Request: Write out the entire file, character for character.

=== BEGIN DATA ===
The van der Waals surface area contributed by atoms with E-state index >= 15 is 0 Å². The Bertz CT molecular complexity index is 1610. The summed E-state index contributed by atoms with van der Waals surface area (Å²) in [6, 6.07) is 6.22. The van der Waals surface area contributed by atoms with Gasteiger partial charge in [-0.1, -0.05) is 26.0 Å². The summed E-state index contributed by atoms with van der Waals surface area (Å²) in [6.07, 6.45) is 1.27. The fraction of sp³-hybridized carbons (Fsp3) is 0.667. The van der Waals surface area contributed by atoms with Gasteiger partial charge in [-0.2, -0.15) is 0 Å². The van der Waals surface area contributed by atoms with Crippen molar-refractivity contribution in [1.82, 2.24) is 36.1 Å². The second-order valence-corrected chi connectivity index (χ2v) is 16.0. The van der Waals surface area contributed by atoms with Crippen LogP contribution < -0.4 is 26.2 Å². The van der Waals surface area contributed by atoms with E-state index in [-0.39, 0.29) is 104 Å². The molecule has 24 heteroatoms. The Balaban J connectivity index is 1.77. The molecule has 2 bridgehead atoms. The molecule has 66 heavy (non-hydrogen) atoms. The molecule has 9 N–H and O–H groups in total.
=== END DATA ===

The van der Waals surface area contributed by atoms with E-state index >= 15 is 0 Å². The Bertz CT molecular complexity index is 1610. The summed E-state index contributed by atoms with van der Waals surface area (Å²) in [6, 6.07) is 6.22. The van der Waals surface area contributed by atoms with Gasteiger partial charge in [-0.1, -0.05) is 26.0 Å². The summed E-state index contributed by atoms with van der Waals surface area (Å²) in [6.07, 6.45) is 1.27. The fraction of sp³-hybridized carbons (Fsp3) is 0.667. The van der Waals surface area contributed by atoms with Gasteiger partial charge in [-0.2, -0.15) is 0 Å². The van der Waals surface area contributed by atoms with Crippen molar-refractivity contribution in [1.82, 2.24) is 36.1 Å². The second-order valence-corrected chi connectivity index (χ2v) is 16.0. The van der Waals surface area contributed by atoms with Crippen LogP contribution < -0.4 is 26.2 Å². The van der Waals surface area contributed by atoms with E-state index in [-0.39, 0.29) is 104 Å². The molecule has 24 heteroatoms. The Balaban J connectivity index is 1.77. The molecule has 2 bridgehead atoms. The molecule has 66 heavy (non-hydrogen) atoms. The molecule has 9 N–H and O–H groups in total.